I don’t know anyone who is doing “well” right now. Have we entered an era of perpetual anxiety and deep uncertainty? Is this the beginnings of what some historians are calling the rise of an authoritarian regime in the US?
Having been in power for less than two weeks, Trump has already reinstated the Global Gag Rule, pledged to revive the Dakota Access and Keystone XL oil pipelines, banned federal agencies and scientists from publicly reporting their findings, halted immigration from seven Muslim-majority countries, pledged to build a wall on the Mexico border and much more.
Like many of you, my mental health has significantly declined since the election. I woke up each morning these past two weeks with a blast of adrenaline and a gut-wrenching pit in my stomach. I wearily reach for my phone and open up Twitter to see what Trump plans to roll out today. I scroll through in horror as my hands start to tremor. I’m anxious and drained. It’s not even 8am.
When living in times like this, it’s hard to define a baseline “normal” let alone define wellness.
“People are handling the election of Trump in different ways. Organizing and fighting. Furious. In denial. Ignoring the news out of self-protection. Channeling pain into action. Crying.”
People are handling the election of Trump in different ways. Organizing and fighting. Furious. In denial. Ignoring the news out of self-protection. Channeling pain into action. Crying. Creating art and writing. Seeking escape and solace. Debilitated under the pain. Developing unhealthy coping mechanisms just to get through the days. Terrified. Returning to ritual and drawing on the strengths of their ancestors. Isolating. Desperately needing and relying on community.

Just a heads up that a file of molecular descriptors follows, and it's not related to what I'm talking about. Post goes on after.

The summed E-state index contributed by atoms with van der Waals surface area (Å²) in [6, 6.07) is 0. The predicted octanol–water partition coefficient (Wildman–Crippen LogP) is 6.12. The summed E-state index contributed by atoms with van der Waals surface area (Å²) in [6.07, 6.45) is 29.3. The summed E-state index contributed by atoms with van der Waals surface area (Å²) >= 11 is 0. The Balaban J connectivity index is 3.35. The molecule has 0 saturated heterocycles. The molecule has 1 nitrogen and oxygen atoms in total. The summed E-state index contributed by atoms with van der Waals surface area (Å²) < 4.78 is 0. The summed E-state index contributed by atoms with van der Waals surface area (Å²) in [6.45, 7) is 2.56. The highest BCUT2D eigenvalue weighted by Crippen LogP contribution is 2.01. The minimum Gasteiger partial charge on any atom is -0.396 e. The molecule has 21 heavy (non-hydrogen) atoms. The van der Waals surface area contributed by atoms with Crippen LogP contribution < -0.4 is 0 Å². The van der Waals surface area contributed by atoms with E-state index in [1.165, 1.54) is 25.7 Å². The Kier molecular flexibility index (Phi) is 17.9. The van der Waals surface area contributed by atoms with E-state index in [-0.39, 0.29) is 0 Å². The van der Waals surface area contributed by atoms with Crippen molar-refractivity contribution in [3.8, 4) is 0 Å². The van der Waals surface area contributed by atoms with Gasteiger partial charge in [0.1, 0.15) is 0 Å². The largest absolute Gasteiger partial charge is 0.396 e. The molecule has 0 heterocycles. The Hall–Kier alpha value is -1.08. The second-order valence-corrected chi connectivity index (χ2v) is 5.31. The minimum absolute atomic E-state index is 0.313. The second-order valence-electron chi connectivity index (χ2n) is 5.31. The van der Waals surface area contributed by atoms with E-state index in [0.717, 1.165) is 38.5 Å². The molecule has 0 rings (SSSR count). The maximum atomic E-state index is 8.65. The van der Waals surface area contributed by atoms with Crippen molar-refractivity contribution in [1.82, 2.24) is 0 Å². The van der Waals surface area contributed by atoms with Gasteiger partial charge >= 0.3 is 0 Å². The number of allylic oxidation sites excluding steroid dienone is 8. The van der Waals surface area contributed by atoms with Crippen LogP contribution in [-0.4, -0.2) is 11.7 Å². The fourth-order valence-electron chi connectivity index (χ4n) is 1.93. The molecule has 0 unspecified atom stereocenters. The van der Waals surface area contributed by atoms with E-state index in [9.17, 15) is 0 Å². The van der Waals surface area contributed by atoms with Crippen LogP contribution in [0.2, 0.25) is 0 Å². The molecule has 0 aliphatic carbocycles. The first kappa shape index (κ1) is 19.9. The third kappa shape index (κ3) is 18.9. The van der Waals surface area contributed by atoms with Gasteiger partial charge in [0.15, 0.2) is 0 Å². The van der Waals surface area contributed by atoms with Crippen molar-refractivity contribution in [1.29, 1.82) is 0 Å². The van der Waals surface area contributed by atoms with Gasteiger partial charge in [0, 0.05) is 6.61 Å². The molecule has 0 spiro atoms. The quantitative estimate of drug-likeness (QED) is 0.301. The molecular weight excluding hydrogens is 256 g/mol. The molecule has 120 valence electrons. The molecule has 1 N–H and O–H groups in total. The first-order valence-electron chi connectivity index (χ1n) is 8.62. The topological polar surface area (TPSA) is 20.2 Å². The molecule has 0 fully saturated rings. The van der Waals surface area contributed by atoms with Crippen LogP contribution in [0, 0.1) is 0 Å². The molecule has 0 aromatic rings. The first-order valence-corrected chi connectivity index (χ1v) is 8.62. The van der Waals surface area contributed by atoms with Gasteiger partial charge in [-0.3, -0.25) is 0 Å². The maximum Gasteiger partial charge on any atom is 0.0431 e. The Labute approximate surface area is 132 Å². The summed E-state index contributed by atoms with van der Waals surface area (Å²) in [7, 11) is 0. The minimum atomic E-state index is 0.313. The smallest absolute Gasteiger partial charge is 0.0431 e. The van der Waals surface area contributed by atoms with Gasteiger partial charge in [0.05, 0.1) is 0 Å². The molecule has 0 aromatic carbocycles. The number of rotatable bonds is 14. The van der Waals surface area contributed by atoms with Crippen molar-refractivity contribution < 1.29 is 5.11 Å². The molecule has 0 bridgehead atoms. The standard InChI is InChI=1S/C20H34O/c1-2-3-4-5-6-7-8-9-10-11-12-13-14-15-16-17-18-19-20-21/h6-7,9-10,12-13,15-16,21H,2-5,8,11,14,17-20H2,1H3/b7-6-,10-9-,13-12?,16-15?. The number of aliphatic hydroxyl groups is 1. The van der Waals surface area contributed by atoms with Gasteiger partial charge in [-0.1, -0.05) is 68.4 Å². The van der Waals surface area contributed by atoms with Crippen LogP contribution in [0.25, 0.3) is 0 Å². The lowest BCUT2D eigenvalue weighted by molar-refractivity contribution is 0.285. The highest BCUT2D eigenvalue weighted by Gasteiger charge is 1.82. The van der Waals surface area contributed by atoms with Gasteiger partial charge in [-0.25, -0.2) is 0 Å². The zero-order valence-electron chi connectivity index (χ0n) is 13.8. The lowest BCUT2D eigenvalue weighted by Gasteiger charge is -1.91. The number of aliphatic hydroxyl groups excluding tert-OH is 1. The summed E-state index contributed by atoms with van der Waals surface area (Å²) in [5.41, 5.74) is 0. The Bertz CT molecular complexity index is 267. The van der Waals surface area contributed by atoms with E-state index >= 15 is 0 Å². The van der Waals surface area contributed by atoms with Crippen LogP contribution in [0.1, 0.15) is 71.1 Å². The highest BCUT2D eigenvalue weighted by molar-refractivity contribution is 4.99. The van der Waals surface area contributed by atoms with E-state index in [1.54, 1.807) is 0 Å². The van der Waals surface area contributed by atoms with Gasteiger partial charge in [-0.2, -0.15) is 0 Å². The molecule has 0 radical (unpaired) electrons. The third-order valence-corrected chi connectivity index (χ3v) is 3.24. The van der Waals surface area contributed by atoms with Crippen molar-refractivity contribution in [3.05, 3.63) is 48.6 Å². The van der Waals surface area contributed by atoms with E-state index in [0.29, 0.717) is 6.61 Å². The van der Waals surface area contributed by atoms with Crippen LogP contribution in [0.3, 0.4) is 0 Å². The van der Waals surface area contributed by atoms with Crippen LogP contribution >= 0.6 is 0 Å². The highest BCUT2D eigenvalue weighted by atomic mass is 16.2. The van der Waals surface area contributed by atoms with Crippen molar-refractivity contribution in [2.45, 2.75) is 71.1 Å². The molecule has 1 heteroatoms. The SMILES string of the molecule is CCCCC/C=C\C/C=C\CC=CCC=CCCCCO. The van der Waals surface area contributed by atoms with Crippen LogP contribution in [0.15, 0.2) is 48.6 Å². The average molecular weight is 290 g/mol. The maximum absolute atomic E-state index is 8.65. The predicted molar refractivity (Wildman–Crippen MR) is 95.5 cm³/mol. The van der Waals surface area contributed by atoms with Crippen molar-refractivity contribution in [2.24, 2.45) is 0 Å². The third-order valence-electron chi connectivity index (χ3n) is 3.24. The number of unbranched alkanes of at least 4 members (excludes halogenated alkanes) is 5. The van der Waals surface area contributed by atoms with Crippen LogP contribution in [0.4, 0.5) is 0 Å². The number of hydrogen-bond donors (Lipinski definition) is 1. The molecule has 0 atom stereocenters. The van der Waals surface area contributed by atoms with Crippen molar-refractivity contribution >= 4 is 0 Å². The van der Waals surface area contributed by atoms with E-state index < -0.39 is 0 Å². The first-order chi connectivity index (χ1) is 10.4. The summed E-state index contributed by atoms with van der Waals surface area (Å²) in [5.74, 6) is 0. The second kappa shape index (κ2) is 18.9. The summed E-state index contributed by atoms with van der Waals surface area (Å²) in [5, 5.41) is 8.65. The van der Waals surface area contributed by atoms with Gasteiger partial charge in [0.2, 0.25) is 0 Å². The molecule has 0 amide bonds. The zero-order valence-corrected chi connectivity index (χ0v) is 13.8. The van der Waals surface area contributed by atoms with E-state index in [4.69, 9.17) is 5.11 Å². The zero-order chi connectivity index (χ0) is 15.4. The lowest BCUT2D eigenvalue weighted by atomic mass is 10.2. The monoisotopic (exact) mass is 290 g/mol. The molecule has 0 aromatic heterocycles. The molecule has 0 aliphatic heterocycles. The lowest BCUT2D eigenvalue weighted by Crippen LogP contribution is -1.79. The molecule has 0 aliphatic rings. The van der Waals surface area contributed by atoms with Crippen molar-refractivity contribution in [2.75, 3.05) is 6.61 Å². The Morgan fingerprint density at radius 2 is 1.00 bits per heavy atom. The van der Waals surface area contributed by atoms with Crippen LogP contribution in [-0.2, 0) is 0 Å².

Many of us experience a variety of these states throughout the day. All of us wonder: “How bad will this get?”
This one question has been circling around my head over and over again: What is mental wellness under rising authoritarianism? Is it even possible?
As a mental health advocate, I have never seen a national mental breakdown on this scale. Therapists, doctors, and healers have shared the same sentiment: Trump has sparked a tremendous uptick in emotional distress and requested services from their patients. Mental health challenges have developed or severely intensified for people across the nation. New physical health challenges are emerging. More people are seeking out medication — or whatever tools they can access — to manage the stress and pain. Friends are turning to self-harm and relapsing.